Are Gift Cards Wise Presents for Kids?

Personal Finance March 06, 2012 Print Friendly and PDF
Ahh . . . gift cards, they are the ideal gift! ... Or are they?

Gift cards are easy. They come in all price ranges. They save time. They’re perfect for the individual who has everything. They prevent worry about buying "the wrong thing." They are available in all shapes, colors and sizes - some with fascinating holograms of dancing animals and other fun images that can be presented with a little WOW in perfectly sized decorative tins, cards or boxes. And now consumers can even more conveniently buy and personalize gift cards online that can be sent via email.

Gift cards are inarguably far more fashionable than old-school, awkward, paper gift certificates. Plastic is the new cash: popular, stylish and a largely acceptable alternative to extending actual greenbacks. While it is true that no one wants to risk giving a bad gift, the real catalysts to the gift card phenomenon are the companies that create gift cards. The popularity of gift cards is simple. They have been SOLD to consumers by the companies who benefit financially from their purchase.

Gift cards are known within the retail industry as a “stored-value” product. They often store their value permanently (much to a company’s delight) when we fail to use them before they expire. Financial industry experts calculate that ten to twenty percent of gift card value will never be redeemed. In addition, most customers spend some of their own money to buy merchandise that exceeds the value of the card. That is another holiday or birthday bonus to gift card issuers.

  • But is it a good idea for gift giving to children?
  • What are we teaching kids about credit use when we place that plastic into their impressionable hands?

Children through the early teen years may not distinguish between gift cards and actual credit cards when both pieces of plastic bear the credit card company logo. Those age 7 or under almost certainly can not comprehend the difference. Add into the mix of this confusion flexible gift cards. These are cards issued by credit card companies that can be used anywhere, not just in a given store, and that very closely resemble the real deal but are also a stored value product. But to be sure, people with gift cards and flexible gift cards in hand do not have to consider interest rates, paying bills, and understanding numerous fees associated with “real” cards.

A gift card is often a fine gift for an adult with a complete understanding of how they work. However, there can be downsides for child recipients who lack sufficient understanding to distinguish between a general gift card and a credit card; especially when both bear the same logo and appear to function in the same way. When giving these to kids, we are giving them something that seems like and often looks almost exactly like a credit card and we are having them use it with no payments ever required. From the card issuer side, it is a brilliant future credit card holder training program that can boost credit card company profit when these same kids later experience high interest rates and fees because they never learned how to choose and use a real credit card responsibly.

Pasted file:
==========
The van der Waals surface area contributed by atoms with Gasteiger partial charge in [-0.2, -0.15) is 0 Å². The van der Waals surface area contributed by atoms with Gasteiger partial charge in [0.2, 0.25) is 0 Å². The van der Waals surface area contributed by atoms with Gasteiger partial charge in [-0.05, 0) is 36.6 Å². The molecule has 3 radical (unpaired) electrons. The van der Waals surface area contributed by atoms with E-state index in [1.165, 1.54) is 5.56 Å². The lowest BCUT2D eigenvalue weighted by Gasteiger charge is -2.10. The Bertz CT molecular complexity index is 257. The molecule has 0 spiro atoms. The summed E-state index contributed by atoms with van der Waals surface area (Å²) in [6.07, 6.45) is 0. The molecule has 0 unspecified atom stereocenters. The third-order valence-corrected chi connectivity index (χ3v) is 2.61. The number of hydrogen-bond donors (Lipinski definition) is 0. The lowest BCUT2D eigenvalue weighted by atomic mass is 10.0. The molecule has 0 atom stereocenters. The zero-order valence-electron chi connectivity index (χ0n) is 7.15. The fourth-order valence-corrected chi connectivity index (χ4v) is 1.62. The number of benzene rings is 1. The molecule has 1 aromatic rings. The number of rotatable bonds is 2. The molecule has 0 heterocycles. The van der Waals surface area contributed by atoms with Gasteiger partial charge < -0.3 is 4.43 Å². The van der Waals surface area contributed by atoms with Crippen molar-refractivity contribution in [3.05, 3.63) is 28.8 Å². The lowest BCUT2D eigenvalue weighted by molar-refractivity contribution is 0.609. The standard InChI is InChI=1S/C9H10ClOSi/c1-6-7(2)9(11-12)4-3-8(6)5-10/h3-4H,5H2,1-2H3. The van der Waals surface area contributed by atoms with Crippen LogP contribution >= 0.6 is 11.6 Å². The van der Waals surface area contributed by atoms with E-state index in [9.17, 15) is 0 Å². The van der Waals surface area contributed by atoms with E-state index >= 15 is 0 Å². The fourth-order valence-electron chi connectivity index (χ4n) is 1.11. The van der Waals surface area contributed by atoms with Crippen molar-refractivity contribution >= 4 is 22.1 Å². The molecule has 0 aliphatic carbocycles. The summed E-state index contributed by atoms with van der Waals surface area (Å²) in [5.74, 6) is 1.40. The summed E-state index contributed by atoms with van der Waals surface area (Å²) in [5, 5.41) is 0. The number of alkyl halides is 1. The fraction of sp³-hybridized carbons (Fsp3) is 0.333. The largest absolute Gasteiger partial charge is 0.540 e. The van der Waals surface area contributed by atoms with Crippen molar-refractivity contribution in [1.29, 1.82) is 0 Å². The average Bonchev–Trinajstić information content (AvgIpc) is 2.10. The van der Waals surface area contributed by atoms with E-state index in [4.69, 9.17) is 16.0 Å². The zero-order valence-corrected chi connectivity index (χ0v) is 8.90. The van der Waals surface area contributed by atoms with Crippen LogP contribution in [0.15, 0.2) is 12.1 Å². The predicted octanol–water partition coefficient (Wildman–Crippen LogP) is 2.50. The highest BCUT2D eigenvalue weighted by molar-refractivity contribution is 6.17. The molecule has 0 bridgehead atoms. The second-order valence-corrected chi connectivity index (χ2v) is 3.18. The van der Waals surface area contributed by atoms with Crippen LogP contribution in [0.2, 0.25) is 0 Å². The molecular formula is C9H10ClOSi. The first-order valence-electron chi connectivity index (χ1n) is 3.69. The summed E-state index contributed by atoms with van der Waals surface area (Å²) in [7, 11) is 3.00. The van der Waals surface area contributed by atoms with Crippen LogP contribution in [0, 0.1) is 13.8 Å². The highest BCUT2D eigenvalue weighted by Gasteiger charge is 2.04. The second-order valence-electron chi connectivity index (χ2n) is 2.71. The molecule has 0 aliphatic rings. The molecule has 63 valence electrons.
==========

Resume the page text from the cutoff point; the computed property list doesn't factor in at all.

Children just forming their view of the credit and consumer world need all the mentoring and practice they can get in sound credit management practices. Jst as it is important to dispel the notion that money comes from ATM machines, it is important to teach kids about responsible choices when it comes to gift cards and credit cards.

Are gift cards for children to be completely avoided? Maybe not, if you use them as a teachable moment. Everyone has to decide for themselves. Perhaps the simplest question to be asked and answered in each family is whether you want to teach acquiring things that you want and need by handing over plastic or by handing over good old fashioned money. If gift cards go on your "what not to buy" list, consider giving a special toy or clothing. While it will require more of your time and planning, or even cold hard cash, avoiding financial confusion may the most thoughtful gift they will receive.


This article is adapted from one written by Megan O’Neil-Haight, The University of Maryland Extension, and originally published as "The Perfect Gift... but for Kids?" in Delmarva Youth Magazine, November/December 2007.